1. Identify support resources for the application

Even in resource constrained organizations, it is important to have an individual resource or team responsible for production support. Depending on the volume, the role may be shared or dedicated to production support and application management.

2. Establish an operations status meeting with business partners and IT stakeholders

An operations status meeting is similar to a project status meeting except the focus is on the operations of the IT application and the results being delivered to the business. The operations status meeting includes business partners and IT management to jointly review the health and performance of the application.

3. Establish a production issues and incidents meeting with business subject matter experts and the technical team
By establishing a separate meeting to review production issues and incidents, the project team can focus on issues relevant to the next release while the operations team focuses on immediate support issues. Failing to separate production issues from project issues will only drain the project team from their intended goals and objectives. The end user becomes confused as they struggle with identifying a single point of contact for assistance.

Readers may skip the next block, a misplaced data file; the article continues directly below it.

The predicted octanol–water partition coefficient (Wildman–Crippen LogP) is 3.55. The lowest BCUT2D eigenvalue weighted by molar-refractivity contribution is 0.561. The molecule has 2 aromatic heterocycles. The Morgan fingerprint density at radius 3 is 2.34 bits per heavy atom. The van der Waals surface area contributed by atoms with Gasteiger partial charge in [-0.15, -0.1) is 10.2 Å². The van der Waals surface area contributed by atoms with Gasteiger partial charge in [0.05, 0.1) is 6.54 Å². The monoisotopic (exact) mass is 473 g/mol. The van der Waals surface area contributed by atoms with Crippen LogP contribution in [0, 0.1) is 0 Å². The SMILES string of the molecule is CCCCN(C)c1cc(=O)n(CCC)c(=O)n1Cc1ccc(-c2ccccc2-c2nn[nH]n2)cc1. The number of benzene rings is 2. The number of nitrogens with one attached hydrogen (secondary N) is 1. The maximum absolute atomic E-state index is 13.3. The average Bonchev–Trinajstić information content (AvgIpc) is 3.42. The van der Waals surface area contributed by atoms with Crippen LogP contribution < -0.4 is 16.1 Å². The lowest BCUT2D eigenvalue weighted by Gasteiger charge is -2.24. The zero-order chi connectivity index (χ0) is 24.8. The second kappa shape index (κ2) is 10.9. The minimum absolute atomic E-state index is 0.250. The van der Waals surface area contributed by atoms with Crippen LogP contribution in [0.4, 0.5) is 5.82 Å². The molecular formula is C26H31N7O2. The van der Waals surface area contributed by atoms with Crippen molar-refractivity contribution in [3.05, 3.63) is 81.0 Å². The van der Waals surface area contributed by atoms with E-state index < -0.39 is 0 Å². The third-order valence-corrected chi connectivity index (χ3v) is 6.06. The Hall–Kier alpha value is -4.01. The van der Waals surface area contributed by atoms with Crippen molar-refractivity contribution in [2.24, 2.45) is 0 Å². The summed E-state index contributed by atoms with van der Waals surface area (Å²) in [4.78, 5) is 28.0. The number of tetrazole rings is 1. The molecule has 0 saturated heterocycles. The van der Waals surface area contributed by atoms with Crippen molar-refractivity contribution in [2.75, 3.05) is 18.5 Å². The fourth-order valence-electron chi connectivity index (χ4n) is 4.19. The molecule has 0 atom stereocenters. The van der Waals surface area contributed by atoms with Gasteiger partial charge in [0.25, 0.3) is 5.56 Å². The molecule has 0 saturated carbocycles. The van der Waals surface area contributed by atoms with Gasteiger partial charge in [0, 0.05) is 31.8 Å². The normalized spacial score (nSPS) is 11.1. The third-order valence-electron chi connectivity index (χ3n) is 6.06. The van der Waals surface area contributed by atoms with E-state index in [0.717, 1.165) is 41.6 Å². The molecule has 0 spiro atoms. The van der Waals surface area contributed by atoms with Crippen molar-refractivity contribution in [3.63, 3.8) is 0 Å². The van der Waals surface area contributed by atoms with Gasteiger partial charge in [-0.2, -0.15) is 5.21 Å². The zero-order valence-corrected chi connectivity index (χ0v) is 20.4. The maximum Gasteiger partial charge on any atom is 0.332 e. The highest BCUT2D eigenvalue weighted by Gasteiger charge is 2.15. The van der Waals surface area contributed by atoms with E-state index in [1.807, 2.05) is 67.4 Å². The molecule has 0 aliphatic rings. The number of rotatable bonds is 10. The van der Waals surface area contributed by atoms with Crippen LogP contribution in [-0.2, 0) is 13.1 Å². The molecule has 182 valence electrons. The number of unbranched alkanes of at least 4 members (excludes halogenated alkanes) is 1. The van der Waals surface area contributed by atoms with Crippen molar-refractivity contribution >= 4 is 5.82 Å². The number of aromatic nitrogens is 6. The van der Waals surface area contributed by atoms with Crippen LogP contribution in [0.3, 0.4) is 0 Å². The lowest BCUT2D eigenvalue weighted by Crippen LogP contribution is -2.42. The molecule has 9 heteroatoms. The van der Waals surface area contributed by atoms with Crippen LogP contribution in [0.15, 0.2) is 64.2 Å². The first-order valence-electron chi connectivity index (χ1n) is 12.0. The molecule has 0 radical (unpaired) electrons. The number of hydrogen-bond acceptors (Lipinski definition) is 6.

4. Establish a change control board to manage ongoing change in the operational environment
Change management is an ongoing operational process as well as a project management process area. Business needs will change and new reports, fields, interfaces and customizations will be needed. Some of these enhancements can be bundled with a future software release and others will be made off-cycle based on the request’s severity.By establishing a change control board, the business customer will have a method to request changes to the application without deterring the project team from their intended goal. The changes introduced to the change control board should also be vetted and reviewed with the project team to ensure there are no impacts or conflicts.